Book to Film: The Jungle Book

Posted April 17, 2020 by Amber in Bookish Things / 0 Comments

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I don’t know if I’ve mentioned before, but these page-to-screen posts are my favorite to write.  I get to revisit stories I’ve enjoyed in a different format, and there’s that rollercoaster of emotion that every reader gets watching an adaptation, reader to squee at the correct interpretations and groan at the incorrect ones.  You guys know what I’m talking about, right?

Like many classics, The Jungle Book has been adapted multiple times.  While I may go back and review other versions in the future, I wanted to focus Disney’s 1967 animated adaptation of Rudyard Kipling’s classic tale of the man cub in the jungle and his adventures.

It’s interesting, because Disney’s adaptation hits lot of the points in Kipling’s early stories, but in a different order and with slight alterations.  For example, Mowgli’s adventures as they appear in this adaptation introduce Shere Khan when Mowgli is ten years old, whereas in the book he has been a threat to the child since birth.  In this way, Mowgli’s character is changed from the way the story was originally written.  Neither are bad, in particular.  Mowgli in the book is a lot more stubborn, brave, and petulant… but in this film, he’s more likable, which has its own merits.

One of the most pointed differences, to me, is Kaa’s character.  In the book, Kaa is a dangerous character, but he’s a friend.  In this version of The Jungle Book, Kaa is a minor enemy.  He’s not as frightening as Shere Khan, but he’s still a danger.  I actually enjoyed Kaa as a friend in the book, and he opened the door to more adventures for Mowgli, so while the change works fine to add an extra level of danger in the film… it’s not quite as fulfilling as his role in book.

Another major difference is “The Elephant March”, and the elephants in general.  I think may be a nod to another one of the stories in The Jungle Book, one of the ones that didn’t include Mowgli.  I’m not really sure what the motivation was for including the elephants otherwise, as they don’t add much to Mowgli’s story in the film.  While not every poem and story in The Jungle Book is related to Mowgli, Kipling provided enough content for Mowgli that additional scenes weren’t necessary.

Another slightly shifted role is Baloo’s.  Voiced by the incomparable Phil Harris, who also brought Thomas O’Malley in The Aristocats to life, Baloo in the film is a lazy, laid-back character who Mowgli meets after parting ways with Bagheera (for a while).  If for no other reason, Baloo’s demotion seems to be to create some comic relief in the film.  He’s a memorable, lovable character even 50+ years later, but in The Jungle Book, Baloo was a respected old bear.  All the wolves would send their cubs to Baloo for teaching and training of the Jungle Law.  While Baloo tries to teach Mowgli a little in “The Bare Necessities”, it doesn’t have the same level of respect as the wise old teacher.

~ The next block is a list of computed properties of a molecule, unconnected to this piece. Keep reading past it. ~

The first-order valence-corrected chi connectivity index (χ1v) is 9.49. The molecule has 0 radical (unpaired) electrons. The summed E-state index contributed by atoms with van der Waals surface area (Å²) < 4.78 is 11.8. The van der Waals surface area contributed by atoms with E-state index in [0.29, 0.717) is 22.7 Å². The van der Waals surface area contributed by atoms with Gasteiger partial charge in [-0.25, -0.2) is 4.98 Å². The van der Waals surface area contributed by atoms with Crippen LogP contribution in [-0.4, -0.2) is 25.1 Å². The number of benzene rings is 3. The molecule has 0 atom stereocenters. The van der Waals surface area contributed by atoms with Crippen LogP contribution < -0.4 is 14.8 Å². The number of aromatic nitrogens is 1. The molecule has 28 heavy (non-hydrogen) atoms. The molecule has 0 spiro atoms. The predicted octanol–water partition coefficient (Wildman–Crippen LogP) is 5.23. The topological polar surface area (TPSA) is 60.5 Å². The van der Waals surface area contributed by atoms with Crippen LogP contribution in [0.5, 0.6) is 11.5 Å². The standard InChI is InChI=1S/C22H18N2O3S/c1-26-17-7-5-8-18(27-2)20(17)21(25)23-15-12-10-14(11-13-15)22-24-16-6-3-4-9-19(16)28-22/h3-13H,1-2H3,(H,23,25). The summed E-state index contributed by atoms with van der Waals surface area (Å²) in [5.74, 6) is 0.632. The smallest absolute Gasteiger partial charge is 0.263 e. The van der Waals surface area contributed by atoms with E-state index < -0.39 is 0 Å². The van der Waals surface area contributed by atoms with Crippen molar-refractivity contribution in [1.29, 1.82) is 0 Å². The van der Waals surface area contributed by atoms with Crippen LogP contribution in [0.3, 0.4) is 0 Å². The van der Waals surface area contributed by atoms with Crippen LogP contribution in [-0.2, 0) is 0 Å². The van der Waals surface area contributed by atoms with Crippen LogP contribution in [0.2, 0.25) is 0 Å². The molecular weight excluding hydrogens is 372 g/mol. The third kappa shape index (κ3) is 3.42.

Finally, while you do get to meet the bandar-log in The Jungle Book, the monkeys are not nearly as prominent in the book as they are in this adaption.  In fact, the monkeys and he rest of the jungle animals generally keep separate.  The animosity between the orangutans and the other jungle creatures makes it into this film, but they are certainly more involved than in the book.  There’s definitely no King Louie and no “I Wanna Be Like You” in the book.  This section of the film, pulled from the story “Kaa’s Hunting” is another place where the use of the serpent as a friend instead of an emend would have been worthwhile.

Worth noting – orangutans like King Louie aren’t even native to Seeonee jungle in India, so this was pure invention on Disney’s part.

Disney takes no political stance in this film.  While there’s a decent helping of colonialism in the book and there’s a shining opportunity to discuss the way humans destroy the environment in a story so rich with he beauty of nature… Disney did what Disney does with this content.  They created a sweet family film with catchy tunes, a two-dimensional villain, and many memorable characters.  It’s a simplified story of found family and belonging and adventure.  It’s still an enjoyable film to watch.

I would say that Disney’s reliance on the original text of The Jungle Book is referential at best.  It’s rather like watching a movie that reminds you of a book you once read, and nods enthusiastically to it from time to time.  There’s a lot pulled from the book, but it’s sort of pulled in its own way and applied in its own time.  There’s bits and pieces from maybe three different stories here, and while there was a lot more available content, I think that what Disney did with the film worked well.  Ultimately, they were challenged with a set of short stories and they pulled together characters, themes, and plots from a few and wove them together in a journey story.  There are pitfalls and surprises and dangers.  It’s also a short film, and I think the 78 minute timestamp is just right – any longer, and the film would have dragged.

It’s word-for-word true to the book, but the general sprit Rudyard Kipling wrote into the book is still very present.  In general, The Jungle Book has been a bit of a pleasant surprise for me this year.  It was really nice to revisit this old film form my childhood.

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Which adaptation of The Jungle Book is your favorite?  I admit – I’ve resisted the “live action” but I’ve heard it’s very good!  Is there another version you really enjoy?  Let me know in the comments!

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